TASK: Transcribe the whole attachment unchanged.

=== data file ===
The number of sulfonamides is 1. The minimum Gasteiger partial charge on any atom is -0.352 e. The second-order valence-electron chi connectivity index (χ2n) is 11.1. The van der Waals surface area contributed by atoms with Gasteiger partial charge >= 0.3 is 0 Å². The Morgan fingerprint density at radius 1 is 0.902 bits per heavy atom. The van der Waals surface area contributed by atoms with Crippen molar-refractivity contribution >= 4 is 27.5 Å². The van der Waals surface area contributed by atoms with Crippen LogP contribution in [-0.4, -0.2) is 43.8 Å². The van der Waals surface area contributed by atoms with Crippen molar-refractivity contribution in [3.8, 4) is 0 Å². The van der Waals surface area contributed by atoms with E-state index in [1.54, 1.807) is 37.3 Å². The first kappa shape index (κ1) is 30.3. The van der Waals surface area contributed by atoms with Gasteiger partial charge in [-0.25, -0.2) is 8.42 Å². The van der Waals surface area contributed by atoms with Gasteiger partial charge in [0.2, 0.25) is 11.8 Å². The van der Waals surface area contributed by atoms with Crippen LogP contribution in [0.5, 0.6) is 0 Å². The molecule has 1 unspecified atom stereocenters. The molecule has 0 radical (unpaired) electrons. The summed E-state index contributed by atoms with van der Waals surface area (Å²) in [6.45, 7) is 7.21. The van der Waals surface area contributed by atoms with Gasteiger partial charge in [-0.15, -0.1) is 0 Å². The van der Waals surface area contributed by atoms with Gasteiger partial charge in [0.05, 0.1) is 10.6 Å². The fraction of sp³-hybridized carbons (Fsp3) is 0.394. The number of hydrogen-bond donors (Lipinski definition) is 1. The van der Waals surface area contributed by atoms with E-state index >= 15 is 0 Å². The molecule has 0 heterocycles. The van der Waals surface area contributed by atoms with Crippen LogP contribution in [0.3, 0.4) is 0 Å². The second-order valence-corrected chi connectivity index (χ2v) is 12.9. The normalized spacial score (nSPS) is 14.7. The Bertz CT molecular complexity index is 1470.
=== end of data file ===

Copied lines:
The number of sulfonamides is 1. The minimum Gasteiger partial charge on any atom is -0.352 e. The second-order valence-electron chi connectivity index (χ2n) is 11.1. The van der Waals surface area contributed by atoms with Gasteiger partial charge >= 0.3 is 0 Å². The Morgan fingerprint density at radius 1 is 0.902 bits per heavy atom. The van der Waals surface area contributed by atoms with Crippen molar-refractivity contribution >= 4 is 27.5 Å². The van der Waals surface area contributed by atoms with Crippen LogP contribution in [-0.4, -0.2) is 43.8 Å². The van der Waals surface area contributed by atoms with Crippen molar-refractivity contribution in [3.8, 4) is 0 Å². The van der Waals surface area contributed by atoms with E-state index in [1.54, 1.807) is 37.3 Å². The first kappa shape index (κ1) is 30.3. The van der Waals surface area contributed by atoms with Gasteiger partial charge in [-0.25, -0.2) is 8.42 Å². The van der Waals surface area contributed by atoms with Gasteiger partial charge in [0.2, 0.25) is 11.8 Å². The van der Waals surface area contributed by atoms with Crippen LogP contribution in [0.5, 0.6) is 0 Å². The molecule has 1 unspecified atom stereocenters. The molecule has 0 radical (unpaired) electrons. The summed E-state index contributed by atoms with van der Waals surface area (Å²) in [6.45, 7) is 7.21. The van der Waals surface area contributed by atoms with Gasteiger partial charge in [-0.15, -0.1) is 0 Å². The van der Waals surface area contributed by atoms with Gasteiger partial charge in [0.05, 0.1) is 10.6 Å². The fraction of sp³-hybridized carbons (Fsp3) is 0.394. The number of hydrogen-bond donors (Lipinski definition) is 1. The van der Waals surface area contributed by atoms with E-state index >= 15 is 0 Å². The molecule has 0 heterocycles. The van der Waals surface area contributed by atoms with Crippen LogP contribution in [0.3, 0.4) is 0 Å². The second-order valence-corrected chi connectivity index (χ2v) is 12.9. The normalized spacial score (nSPS) is 14.7. The Bertz CT molecular complexity index is 1470.